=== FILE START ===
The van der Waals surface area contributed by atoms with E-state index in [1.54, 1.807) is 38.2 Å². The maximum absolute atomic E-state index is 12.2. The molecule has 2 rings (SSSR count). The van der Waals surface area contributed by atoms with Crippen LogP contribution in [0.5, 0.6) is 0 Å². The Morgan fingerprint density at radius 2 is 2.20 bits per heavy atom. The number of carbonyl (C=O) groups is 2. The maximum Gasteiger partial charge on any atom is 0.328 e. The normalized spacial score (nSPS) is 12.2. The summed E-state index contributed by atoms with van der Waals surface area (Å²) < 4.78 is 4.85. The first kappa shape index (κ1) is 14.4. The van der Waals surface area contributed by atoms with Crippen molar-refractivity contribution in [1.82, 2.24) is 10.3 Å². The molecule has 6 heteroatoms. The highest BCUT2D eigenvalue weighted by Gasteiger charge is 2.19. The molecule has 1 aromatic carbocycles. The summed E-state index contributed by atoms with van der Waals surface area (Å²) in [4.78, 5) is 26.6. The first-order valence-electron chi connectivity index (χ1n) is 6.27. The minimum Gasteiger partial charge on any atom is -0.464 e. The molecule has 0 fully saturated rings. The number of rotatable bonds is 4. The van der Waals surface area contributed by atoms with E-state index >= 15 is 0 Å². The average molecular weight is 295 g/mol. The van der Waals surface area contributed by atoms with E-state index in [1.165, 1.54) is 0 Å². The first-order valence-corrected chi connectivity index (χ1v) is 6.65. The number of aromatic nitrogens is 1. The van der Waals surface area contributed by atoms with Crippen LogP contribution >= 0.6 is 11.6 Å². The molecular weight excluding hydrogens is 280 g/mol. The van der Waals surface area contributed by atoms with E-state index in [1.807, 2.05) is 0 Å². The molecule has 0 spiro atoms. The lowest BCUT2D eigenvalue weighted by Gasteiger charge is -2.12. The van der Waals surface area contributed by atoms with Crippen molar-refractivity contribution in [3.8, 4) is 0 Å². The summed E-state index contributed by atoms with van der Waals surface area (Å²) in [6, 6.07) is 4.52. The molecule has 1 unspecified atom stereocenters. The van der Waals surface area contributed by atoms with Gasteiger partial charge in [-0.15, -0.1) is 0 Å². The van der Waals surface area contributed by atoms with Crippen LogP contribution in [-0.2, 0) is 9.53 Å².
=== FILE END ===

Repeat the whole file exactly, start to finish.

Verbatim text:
The van der Waals surface area contributed by atoms with E-state index in [1.54, 1.807) is 38.2 Å². The maximum absolute atomic E-state index is 12.2. The molecule has 2 rings (SSSR count). The van der Waals surface area contributed by atoms with Crippen LogP contribution in [0.5, 0.6) is 0 Å². The Morgan fingerprint density at radius 2 is 2.20 bits per heavy atom. The number of carbonyl (C=O) groups is 2. The maximum Gasteiger partial charge on any atom is 0.328 e. The normalized spacial score (nSPS) is 12.2. The summed E-state index contributed by atoms with van der Waals surface area (Å²) < 4.78 is 4.85. The first kappa shape index (κ1) is 14.4. The van der Waals surface area contributed by atoms with Crippen molar-refractivity contribution in [1.82, 2.24) is 10.3 Å². The molecule has 6 heteroatoms. The highest BCUT2D eigenvalue weighted by Gasteiger charge is 2.19. The molecule has 1 aromatic carbocycles. The summed E-state index contributed by atoms with van der Waals surface area (Å²) in [4.78, 5) is 26.6. The first-order valence-electron chi connectivity index (χ1n) is 6.27. The minimum Gasteiger partial charge on any atom is -0.464 e. The molecule has 0 fully saturated rings. The number of rotatable bonds is 4. The van der Waals surface area contributed by atoms with E-state index >= 15 is 0 Å². The average molecular weight is 295 g/mol. The van der Waals surface area contributed by atoms with E-state index in [1.165, 1.54) is 0 Å². The first-order valence-corrected chi connectivity index (χ1v) is 6.65. The number of aromatic nitrogens is 1. The van der Waals surface area contributed by atoms with Crippen LogP contribution >= 0.6 is 11.6 Å². The molecular weight excluding hydrogens is 280 g/mol. The van der Waals surface area contributed by atoms with E-state index in [1.807, 2.05) is 0 Å². The molecule has 0 spiro atoms. The lowest BCUT2D eigenvalue weighted by Gasteiger charge is -2.12. The van der Waals surface area contributed by atoms with Crippen molar-refractivity contribution in [3.8, 4) is 0 Å². The summed E-state index contributed by atoms with van der Waals surface area (Å²) in [6, 6.07) is 4.52. The molecule has 1 unspecified atom stereocenters. The van der Waals surface area contributed by atoms with Gasteiger partial charge in [-0.15, -0.1) is 0 Å². The van der Waals surface area contributed by atoms with Crippen LogP contribution in [-0.2, 0) is 9.53 Å².